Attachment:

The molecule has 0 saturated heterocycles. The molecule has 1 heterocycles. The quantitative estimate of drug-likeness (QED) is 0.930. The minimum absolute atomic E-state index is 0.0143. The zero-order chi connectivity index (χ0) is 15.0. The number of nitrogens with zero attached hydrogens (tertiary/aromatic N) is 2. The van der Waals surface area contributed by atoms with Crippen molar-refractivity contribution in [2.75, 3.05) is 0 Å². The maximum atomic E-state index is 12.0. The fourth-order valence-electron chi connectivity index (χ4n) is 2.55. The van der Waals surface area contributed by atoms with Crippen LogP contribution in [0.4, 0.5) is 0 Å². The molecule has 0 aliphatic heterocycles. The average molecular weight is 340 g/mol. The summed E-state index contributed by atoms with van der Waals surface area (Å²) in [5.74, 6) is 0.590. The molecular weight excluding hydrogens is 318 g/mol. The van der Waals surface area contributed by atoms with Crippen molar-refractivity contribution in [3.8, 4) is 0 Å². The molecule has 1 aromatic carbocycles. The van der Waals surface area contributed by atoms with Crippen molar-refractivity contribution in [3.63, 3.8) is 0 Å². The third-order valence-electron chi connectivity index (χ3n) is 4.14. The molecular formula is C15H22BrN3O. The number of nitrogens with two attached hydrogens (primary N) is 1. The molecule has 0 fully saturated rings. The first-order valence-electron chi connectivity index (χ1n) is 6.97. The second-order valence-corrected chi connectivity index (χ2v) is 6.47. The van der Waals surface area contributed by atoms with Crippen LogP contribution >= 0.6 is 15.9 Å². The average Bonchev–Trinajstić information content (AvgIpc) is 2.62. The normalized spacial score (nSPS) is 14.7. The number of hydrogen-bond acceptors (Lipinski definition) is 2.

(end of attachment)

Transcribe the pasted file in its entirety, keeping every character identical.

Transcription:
The molecule has 0 saturated heterocycles. The molecule has 1 heterocycles. The quantitative estimate of drug-likeness (QED) is 0.930. The minimum absolute atomic E-state index is 0.0143. The zero-order chi connectivity index (χ0) is 15.0. The number of nitrogens with zero attached hydrogens (tertiary/aromatic N) is 2. The van der Waals surface area contributed by atoms with Crippen molar-refractivity contribution in [2.75, 3.05) is 0 Å². The maximum atomic E-state index is 12.0. The fourth-order valence-electron chi connectivity index (χ4n) is 2.55. The van der Waals surface area contributed by atoms with Crippen LogP contribution in [0.4, 0.5) is 0 Å². The molecule has 0 aliphatic heterocycles. The average molecular weight is 340 g/mol. The summed E-state index contributed by atoms with van der Waals surface area (Å²) in [5.74, 6) is 0.590. The molecular weight excluding hydrogens is 318 g/mol. The van der Waals surface area contributed by atoms with Crippen molar-refractivity contribution in [3.8, 4) is 0 Å². The molecule has 1 aromatic carbocycles. The van der Waals surface area contributed by atoms with Crippen molar-refractivity contribution in [3.63, 3.8) is 0 Å². The third-order valence-electron chi connectivity index (χ3n) is 4.14. The molecular formula is C15H22BrN3O. The number of nitrogens with two attached hydrogens (primary N) is 1. The molecule has 0 fully saturated rings. The first-order valence-electron chi connectivity index (χ1n) is 6.97. The second-order valence-corrected chi connectivity index (χ2v) is 6.47. The van der Waals surface area contributed by atoms with Crippen LogP contribution >= 0.6 is 15.9 Å². The average Bonchev–Trinajstić information content (AvgIpc) is 2.62. The normalized spacial score (nSPS) is 14.7. The number of hydrogen-bond acceptors (Lipinski definition) is 2.